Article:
Spotify wants advertisers to call the tune

By Brendan Coyne and Rosie Baker | 28 August 2013

Spotify users spend an average of 107 minutes using the service each day. It has a male skew and 40% of users are in the 18 to 24-year old bracket. They share aggressively and they spend money. The music streaming service told marketers at mLab that was a big opportunity. NAB has listened.

"[That core audience] spends a lot of time with us and they spend a lot," ad product director Gary Liu told marketers at mLab. "Every 10 minutes or so we have an ad break so we get to talk to them 10-12 times a day."

As 41% are early adopters, that means brand amplification for marketers, he said.

The percentage of early adopters in the general population is around half that level. Brands should go after these early adopters "because they drag the rest of the population into your product. They change the behaviour of their friends and families. They are not passive about sharing.

"If you give them a piece of content they will share it aggressively with their friends until their friends are convinced it is the next big thing."

The firm said that while many big brands had successfully used music to grow their brands, many had been put off by the complexities of licensing agreements. Spotify touted its library of 20 million songs as removing that barrier.

"We have opened up licensing so that brands no longer have to grovel (for rights)," said Liu.

He said FMCG, packaged goods and entertainment brands were those that were under-represented and urged companies to think about what they want their brand to sound like.

Australia might soon hear what NAB sounds like in its next major push, Joanne King, head of business bank marketing at NAB told AdNews. Spotify will be part of the brand's activity.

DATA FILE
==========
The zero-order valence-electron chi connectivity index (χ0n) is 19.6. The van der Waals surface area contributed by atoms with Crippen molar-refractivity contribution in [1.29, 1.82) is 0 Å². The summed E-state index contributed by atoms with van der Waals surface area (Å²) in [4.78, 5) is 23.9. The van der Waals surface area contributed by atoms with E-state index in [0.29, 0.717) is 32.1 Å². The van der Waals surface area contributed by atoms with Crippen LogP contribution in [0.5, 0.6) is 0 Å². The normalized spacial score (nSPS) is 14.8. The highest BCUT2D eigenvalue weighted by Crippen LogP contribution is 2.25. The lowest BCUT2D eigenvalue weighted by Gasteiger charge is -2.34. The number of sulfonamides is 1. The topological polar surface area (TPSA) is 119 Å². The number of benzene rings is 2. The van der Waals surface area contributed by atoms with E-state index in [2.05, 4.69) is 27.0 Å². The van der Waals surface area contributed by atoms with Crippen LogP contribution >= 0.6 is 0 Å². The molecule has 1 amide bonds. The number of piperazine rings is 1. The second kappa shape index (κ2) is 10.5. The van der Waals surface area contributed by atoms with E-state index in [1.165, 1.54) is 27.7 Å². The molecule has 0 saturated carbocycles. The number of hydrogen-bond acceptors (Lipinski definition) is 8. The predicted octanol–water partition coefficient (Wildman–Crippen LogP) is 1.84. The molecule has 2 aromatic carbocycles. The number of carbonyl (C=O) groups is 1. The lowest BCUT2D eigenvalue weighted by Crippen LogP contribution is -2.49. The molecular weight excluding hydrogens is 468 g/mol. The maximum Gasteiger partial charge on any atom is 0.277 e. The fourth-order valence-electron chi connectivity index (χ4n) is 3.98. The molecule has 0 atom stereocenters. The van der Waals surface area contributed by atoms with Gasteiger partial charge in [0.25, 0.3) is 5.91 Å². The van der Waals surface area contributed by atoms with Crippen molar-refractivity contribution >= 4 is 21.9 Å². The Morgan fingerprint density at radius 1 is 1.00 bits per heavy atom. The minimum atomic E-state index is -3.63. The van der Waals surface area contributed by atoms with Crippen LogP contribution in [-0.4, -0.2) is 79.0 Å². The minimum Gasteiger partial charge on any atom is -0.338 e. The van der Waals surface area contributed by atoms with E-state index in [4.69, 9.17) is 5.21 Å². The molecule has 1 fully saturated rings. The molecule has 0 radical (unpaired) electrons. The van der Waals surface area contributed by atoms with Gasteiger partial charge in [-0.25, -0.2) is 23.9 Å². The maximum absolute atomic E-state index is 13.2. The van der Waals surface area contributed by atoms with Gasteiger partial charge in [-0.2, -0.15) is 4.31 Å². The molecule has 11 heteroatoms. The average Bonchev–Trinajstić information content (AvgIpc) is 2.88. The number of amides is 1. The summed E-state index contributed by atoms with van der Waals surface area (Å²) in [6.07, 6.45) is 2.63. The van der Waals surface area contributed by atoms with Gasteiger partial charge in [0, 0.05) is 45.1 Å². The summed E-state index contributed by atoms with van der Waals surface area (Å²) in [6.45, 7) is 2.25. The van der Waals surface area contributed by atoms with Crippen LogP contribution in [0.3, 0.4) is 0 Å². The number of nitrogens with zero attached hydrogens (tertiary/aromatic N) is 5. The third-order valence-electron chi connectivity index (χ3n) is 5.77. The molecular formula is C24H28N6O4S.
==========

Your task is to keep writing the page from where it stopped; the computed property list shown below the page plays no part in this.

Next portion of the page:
"We've got a big brand campaign coming and part of that is seeding a really quite simple message about NAB. [Spotify] is right, if you want to increase the level of brand engagement you have to find emotional human connections that don't necessarily fit with the brand, [but] that get everyone to take notice and remember something from your past that you love. When you bring that feeling forward you associate it with the brand.

"To be able to do that in a non-traditional space is very exciting. As a vehicle to extend that brand story, Spotify is so impressive."

Food processing giant General Mills, which owns brands including Old El Paso and Nature Valley, hasn't used Spotify locally yet. Anna Potter, General Mills marketing manager for Nature Valley said the call to action on the sound of a brand was food for thought.

"Spotify is a really interesting platform. What is the sound of your brand [is an interesting question]. Not just the tone but what does it actually sound like. Some brands are obviously more relevant [for Spotify] than others but [it is] particularly relevant for brands [aiming] to modernise or move forward with a younger audience."

See what other top marketers made of Spotify and other technologies at mLab here.

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